Mary Corbet

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I learned to embroider when I was a kid, when everyone was really into cross stitch (remember the '80s?). Eventually, I migrated to surface embroidery, teaching myself with whatever I could get my hands on...read more

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Embroidery Patterns for Historical Needlework – Great Resource!


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Here’s a great textile and embroidery resource for anyone interested in historical embroidery, counted thread techniques, or costuming. This site has it all – embroidery designs, fashion plates of historical costumes, and lots of interesting articles and tidbits about historical textiles.

The website is called DragonBear, and it touches on fine arts, crafts, items of historical and literary interest, and “whatever else” they decide to put on their site! It’s a pretty broad spectrum, so there’s plenty of material for a good browse-through.

DragonBear website with historical embroidery patterns

Of particular note for the embroiderer is the patterns section of DragonBear. Here’s where you’ll find plenty of historical embroidery patterns, especially in counted thread techniques. Be sure to check out Designs, Period in the links at the left side of the Patterns section. In that section, you’ll find heaps of plates of different motifs for embroidery. They’re fun to browse through, inspirational, and useful! You’ll find detailed charts for borders, medieval motifs, and much more! There are over 250 designs in this section alone, and the designs come from different countries throughout medieval Europe.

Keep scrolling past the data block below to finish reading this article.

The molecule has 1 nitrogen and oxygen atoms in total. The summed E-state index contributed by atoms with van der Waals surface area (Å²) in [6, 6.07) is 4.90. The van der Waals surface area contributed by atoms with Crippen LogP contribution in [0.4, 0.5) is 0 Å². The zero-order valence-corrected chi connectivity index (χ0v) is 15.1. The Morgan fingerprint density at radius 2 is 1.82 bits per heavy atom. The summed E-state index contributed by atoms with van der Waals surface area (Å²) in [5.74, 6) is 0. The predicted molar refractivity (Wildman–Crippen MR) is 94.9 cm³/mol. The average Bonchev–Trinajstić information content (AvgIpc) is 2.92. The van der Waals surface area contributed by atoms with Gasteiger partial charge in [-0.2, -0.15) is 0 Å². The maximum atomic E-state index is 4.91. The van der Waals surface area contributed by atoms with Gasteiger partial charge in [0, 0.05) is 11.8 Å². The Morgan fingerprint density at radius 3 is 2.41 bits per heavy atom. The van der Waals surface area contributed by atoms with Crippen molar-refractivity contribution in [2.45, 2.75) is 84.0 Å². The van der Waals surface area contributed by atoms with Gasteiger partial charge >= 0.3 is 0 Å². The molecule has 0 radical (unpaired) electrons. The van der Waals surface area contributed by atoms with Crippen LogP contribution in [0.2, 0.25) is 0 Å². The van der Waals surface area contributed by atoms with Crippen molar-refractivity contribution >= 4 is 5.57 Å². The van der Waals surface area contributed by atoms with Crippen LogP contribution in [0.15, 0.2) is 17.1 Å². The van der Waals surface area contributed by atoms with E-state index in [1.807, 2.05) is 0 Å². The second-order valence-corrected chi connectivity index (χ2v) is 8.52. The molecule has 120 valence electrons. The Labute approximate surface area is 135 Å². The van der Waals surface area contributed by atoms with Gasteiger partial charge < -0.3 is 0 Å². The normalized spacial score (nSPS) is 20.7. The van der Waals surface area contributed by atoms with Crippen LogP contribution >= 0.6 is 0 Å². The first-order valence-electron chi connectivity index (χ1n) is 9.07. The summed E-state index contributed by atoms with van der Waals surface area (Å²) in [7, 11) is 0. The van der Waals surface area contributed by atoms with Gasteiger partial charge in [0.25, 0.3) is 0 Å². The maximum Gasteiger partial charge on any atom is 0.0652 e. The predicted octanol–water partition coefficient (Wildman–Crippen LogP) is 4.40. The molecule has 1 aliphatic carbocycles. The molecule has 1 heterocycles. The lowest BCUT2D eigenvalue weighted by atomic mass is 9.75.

DragonBear period designs - medieval counted thread designs

While you’re at DragonBear, check out the Strawberries pattern, which is listed first on the Patterns section.

DragonBear website - strawberries design

The idea for this sampler is taken from a work in the Victoria and Albert Museum. It calls for several types of stitches – not just counted thread stitches – and silk and metal threads.

Other embroidery patterns include 16th century needlework Germanic borders, which are charted out for the embroiderer. They’re simple designs, but versatile.

Besides embroidery, you’ll find a heap of other stuff: cordial recipes (both the historical ones and the modern adaptations), articles on different aspects of medieval history, and, for those interested in historical costume, a great section of costume plates that span the Anglo-Saxon through 16th century in English costumes.

I’m adapting one of the designs from the Designs, Period section for a small linen bookmark. I think it will look very nice, and it will make a great gift for upcoming graduates. Have fun browsing through DragonBear!



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